9 Common Watch Problems and Quick Watch Repair Guide

You have a problem with your watch. You are a diligent person. You’re pretty sure you can repair it yourself… but have you wondered “how do I repair my watch?”

Watch problems and malfunctions may be more common than you think. Here are some common problems and a guide on watch repair.

Before you begin, it is important to understand that repairs performed by someone other than a watch repair specialist can affect the value of your watch. The resale value of a luxury watch is highest when you have a service record and these services are best performed by the manufacturer. But if that’s not a problem, roll up your sleeves and try learning how to fix a watch!

Watch Repair Guide

How to open a watch case?

It all starts with opening your watch. With a few exceptions, there are four types of watch cases you will encounter when learning how to repair a watch.

1. Snap-Back Case

To open the flip canister, use a tweezers or similar thin flat blade to open the can at the raised edge by twisting the blade.

2. Screw-Back Case

You will want a screw removal tool for this type. Like a pliers, the tool slides into slots around the edge of the case. Twist counterclockwise to open, ending with your finger when the tool has loosened the cap.

3. Case with Screws

These cases typically have four Phillips screws that can be removed with a small screwdriver.

4. Swatch Style Case

These gates can be screwed open with a coin. You don’t actually remove the cover from the sealed case, but you do get access to the battery.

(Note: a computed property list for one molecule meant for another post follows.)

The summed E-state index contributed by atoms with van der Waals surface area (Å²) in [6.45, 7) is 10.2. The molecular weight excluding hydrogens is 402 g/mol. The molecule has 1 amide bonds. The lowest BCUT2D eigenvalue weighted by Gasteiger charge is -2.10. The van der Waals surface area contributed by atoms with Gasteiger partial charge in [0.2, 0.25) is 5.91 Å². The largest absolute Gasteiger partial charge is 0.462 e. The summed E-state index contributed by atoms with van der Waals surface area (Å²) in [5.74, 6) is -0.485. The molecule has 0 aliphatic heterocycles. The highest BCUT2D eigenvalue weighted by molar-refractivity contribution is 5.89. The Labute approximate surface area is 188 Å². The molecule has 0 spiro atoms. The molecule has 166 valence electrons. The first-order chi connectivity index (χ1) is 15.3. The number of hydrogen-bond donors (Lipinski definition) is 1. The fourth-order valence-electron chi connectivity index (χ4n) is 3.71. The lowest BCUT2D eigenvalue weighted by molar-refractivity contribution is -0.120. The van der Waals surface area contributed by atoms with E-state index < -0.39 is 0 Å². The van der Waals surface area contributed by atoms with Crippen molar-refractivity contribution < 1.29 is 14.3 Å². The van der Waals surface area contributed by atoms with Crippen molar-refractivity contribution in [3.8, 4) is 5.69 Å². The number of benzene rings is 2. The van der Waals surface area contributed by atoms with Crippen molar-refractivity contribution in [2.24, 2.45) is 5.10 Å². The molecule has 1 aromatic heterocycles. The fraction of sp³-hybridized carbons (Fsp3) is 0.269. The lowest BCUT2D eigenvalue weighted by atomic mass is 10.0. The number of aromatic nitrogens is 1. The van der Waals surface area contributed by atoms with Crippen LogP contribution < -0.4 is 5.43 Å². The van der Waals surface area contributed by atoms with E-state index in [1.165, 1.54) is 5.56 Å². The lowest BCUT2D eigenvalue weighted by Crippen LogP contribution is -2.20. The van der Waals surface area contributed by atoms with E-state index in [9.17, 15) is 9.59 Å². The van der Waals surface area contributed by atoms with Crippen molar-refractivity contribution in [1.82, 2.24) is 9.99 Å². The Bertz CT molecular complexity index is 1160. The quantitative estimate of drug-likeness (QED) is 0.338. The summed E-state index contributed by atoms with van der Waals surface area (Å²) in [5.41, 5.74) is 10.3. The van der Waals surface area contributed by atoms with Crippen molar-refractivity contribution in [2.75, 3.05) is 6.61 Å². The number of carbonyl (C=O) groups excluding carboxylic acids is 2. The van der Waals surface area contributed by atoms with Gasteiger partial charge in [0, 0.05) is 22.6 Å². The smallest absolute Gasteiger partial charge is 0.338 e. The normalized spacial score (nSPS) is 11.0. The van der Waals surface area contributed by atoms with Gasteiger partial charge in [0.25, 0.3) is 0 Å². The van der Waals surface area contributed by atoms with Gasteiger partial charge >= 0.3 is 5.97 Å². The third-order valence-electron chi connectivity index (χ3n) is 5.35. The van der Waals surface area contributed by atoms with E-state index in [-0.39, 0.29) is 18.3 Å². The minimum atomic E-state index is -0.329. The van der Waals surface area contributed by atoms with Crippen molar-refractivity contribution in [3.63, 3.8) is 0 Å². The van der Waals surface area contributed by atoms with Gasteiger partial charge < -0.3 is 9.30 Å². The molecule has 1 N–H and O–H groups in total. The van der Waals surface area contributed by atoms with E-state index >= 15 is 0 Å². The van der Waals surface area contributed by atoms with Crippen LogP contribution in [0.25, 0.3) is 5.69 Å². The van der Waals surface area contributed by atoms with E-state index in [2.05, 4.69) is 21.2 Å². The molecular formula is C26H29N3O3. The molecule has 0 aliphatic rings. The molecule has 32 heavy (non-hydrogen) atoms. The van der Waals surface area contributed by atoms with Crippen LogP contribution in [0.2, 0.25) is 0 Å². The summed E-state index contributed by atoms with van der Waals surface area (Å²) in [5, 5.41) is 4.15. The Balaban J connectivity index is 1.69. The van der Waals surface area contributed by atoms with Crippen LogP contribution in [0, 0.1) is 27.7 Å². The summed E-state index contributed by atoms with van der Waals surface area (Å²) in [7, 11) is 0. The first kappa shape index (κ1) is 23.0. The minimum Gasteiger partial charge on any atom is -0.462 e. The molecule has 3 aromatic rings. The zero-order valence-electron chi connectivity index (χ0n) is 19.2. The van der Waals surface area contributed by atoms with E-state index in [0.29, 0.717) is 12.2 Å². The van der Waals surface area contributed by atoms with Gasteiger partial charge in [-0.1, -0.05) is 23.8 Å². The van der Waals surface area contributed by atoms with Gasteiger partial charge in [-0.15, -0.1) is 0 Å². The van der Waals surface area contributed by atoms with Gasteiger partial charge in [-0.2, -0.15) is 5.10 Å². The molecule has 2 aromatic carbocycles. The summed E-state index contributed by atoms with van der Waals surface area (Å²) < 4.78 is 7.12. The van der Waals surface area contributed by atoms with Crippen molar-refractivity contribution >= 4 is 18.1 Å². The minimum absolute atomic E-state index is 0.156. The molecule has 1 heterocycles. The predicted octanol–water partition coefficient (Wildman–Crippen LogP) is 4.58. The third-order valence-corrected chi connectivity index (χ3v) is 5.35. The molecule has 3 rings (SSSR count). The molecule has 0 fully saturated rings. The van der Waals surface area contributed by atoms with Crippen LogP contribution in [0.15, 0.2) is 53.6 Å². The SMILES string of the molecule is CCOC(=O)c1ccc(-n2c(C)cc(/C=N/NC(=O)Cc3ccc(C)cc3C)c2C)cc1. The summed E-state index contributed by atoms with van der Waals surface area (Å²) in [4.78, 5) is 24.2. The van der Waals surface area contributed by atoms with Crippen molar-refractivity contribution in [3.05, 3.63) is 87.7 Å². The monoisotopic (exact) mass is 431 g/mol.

Snap Back Case
1. Snap Back Case
Screw Back Case Open
2. Screw Back Case Open
Case With Screws
3. Case With Screws
Swatch Style Case Open
4. Swatch Style Case Open

My watch has stopped Ticking?

Wondering how to repair a clock that no longer spins? Or has your automatic watch stopped working? Hint, it could be the battery. It may seem like a simple watch repair, but it’s something you can skip. Check the battery.

Many watch batteries have a lifespan of about two years. This number can go up to three years or more with quartz watches designed to run longer. But chances are if your watch stops working, you need to replace the battery.

With the case removed, you can see what’s holding the battery in place. With spring clamp or loose installation, you can easily access. Many batteries are held in place by screws, and the cover will require a small screwdriver.

It is best to use non-conductive watch tools to avoid damaging your meter by electric shock. The same goes for the tweezers that you want to use to remove the battery. Plastic is better to avoid shocks. Before removing the battery, check the position of the writing on the back. You want to identify the replacement battery in a similar way.

Information about your old battery will tell you which battery you need to replace. Even the most common watch battery will eventually fail. You can buy a new one at a jewelry store, electronics store, drug store, or online. Use the same plastic tools to put the new battery in place and your watch should be working again.